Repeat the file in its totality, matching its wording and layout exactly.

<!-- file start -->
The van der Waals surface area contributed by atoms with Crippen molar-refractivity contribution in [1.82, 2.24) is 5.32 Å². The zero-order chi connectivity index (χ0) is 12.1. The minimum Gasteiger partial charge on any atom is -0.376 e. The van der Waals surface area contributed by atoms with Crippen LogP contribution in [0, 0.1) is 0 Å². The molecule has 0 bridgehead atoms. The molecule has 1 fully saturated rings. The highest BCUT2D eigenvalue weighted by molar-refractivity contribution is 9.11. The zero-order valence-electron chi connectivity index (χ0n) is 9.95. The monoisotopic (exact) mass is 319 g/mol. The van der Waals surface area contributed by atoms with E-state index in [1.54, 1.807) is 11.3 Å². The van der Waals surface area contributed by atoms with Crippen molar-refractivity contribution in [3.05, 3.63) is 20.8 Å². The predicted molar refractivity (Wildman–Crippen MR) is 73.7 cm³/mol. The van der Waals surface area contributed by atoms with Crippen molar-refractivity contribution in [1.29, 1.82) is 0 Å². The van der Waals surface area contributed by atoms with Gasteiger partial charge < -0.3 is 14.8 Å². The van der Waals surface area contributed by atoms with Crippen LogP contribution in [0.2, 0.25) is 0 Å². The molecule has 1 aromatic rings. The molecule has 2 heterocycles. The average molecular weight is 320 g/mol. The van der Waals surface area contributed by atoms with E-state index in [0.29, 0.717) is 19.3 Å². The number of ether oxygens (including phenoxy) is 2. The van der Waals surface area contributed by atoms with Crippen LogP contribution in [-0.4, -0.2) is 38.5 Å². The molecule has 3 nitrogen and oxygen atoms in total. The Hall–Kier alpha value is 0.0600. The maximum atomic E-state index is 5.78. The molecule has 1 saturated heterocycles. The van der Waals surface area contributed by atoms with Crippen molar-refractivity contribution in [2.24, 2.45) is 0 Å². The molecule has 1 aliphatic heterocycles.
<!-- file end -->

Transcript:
The van der Waals surface area contributed by atoms with Crippen molar-refractivity contribution in [1.82, 2.24) is 5.32 Å². The zero-order chi connectivity index (χ0) is 12.1. The minimum Gasteiger partial charge on any atom is -0.376 e. The van der Waals surface area contributed by atoms with Crippen LogP contribution in [0, 0.1) is 0 Å². The molecule has 0 bridgehead atoms. The molecule has 1 fully saturated rings. The highest BCUT2D eigenvalue weighted by molar-refractivity contribution is 9.11. The zero-order valence-electron chi connectivity index (χ0n) is 9.95. The monoisotopic (exact) mass is 319 g/mol. The van der Waals surface area contributed by atoms with E-state index in [1.54, 1.807) is 11.3 Å². The van der Waals surface area contributed by atoms with Crippen molar-refractivity contribution in [3.05, 3.63) is 20.8 Å². The predicted molar refractivity (Wildman–Crippen MR) is 73.7 cm³/mol. The van der Waals surface area contributed by atoms with Crippen molar-refractivity contribution in [1.29, 1.82) is 0 Å². The van der Waals surface area contributed by atoms with Gasteiger partial charge < -0.3 is 14.8 Å². The van der Waals surface area contributed by atoms with Crippen LogP contribution in [0.2, 0.25) is 0 Å². The molecule has 1 aromatic rings. The molecule has 2 heterocycles. The average molecular weight is 320 g/mol. The van der Waals surface area contributed by atoms with E-state index in [0.29, 0.717) is 19.3 Å². The number of ether oxygens (including phenoxy) is 2. The van der Waals surface area contributed by atoms with Crippen LogP contribution in [-0.4, -0.2) is 38.5 Å². The molecule has 3 nitrogen and oxygen atoms in total. The Hall–Kier alpha value is 0.0600. The maximum atomic E-state index is 5.78. The molecule has 1 saturated heterocycles. The van der Waals surface area contributed by atoms with Crippen molar-refractivity contribution in [2.24, 2.45) is 0 Å². The molecule has 1 aliphatic heterocycles.